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DNR urges checking winter's burn piles: Smoldering ash can reignite in spring winds

Burn a pile of tree debris since this past winter's first snowfall? Burning with winter snow cover provides a safe environment while the flames are leaping from the pile. But, did that pile burn out completely? Checked the progress of the pile si...

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The Minnesota Department of Natural Resources Division of Forestry is encouraging anybody who burned piles of tree debris, especially the heavy green tree slashings that last summer's blowdown event created, to go to those piles and inspect them for remaining fire. Brainerddispatch.com Graphic

Burn a pile of tree debris since this past winter's first snowfall?

Burning with winter snow cover provides a safe environment while the flames are leaping from the pile. But, did that pile burn out completely? Checked the progress of the pile since the day of the burn? Is there still fire lingering? Is the pile the proverbial smoking gun?

The Minnesota Department of Natural Resources Division of Forestry is encouraging anybody who burned piles of tree debris, especially the heavy green tree slashings that last summer's blowdown event created, to go to those piles and inspect them for remaining fire.

"In my 35-plus years as a wildland firefighter, I have fought and investigated many fires that were thought to be cold because they were burned several months earlier during the winter," stated Curt Cogan, Backus area forester, in a news release. "These fires always occur on the very worst spring days and are usually very damaging. Piles should not be considered out until they are cold to the touch."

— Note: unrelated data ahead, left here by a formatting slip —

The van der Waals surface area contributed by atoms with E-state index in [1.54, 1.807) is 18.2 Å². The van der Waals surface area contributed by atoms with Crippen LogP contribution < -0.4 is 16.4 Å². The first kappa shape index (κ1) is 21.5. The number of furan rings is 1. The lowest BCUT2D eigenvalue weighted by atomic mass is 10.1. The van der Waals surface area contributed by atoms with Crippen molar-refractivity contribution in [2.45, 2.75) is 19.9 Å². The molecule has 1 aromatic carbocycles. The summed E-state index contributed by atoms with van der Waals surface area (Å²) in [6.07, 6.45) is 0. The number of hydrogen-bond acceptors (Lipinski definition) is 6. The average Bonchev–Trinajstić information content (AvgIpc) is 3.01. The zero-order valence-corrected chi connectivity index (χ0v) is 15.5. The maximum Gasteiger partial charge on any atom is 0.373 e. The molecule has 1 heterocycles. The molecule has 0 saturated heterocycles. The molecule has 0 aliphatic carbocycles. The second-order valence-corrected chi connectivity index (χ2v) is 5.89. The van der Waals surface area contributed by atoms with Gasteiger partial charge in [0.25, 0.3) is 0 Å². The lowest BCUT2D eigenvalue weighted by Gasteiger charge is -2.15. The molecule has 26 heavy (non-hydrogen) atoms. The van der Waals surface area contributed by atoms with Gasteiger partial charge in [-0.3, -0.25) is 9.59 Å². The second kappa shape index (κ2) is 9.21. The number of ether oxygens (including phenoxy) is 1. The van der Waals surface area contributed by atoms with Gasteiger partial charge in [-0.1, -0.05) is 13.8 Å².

Every year throughout Minnesota wildfires occur because debris piles that were thought to be "out" rekindle when spring's warm and windy days arrive. Smoldering piles can and do lie apparently lifeless for months. To become dangerous they need only the surrounding vegetation, often standing dead grass, to dry out. Once gusty spring winds are applied, a wildfire is fanned.

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The damage and devastation of last summer's wind event need not be added to by a wildfire that easily can be avoided, the release stated. Wildfires in the blowdown sites around the Brainerd lakes area and the expansive areas that have been logged recovering from the wind event will present firefighters with unique and difficult fire suppression challenges this spring.

Foresters advise all who burned piles of heavy tree debris-including stumps, the boles of trees and piles created by heavy equipment pushing and stacking-to return to the ash piles and check for lingering heat, especially around the edges and the middle of the piles.

If the ash is hot to the touch of a bare hand or the ash sizzles and bubbles when water is applied, there is ample heat to rekindle when fanned by spring winds. If the pile is still hot, now is the time to extinguish it thoroughly using water until all heat is gone.

 

For additional information or advice relative to smoldering piles or disposal of remaining blowdown debris, contact DNR foresters at Backus, 218-947-3232, or Brainerd, 218-203-4424.

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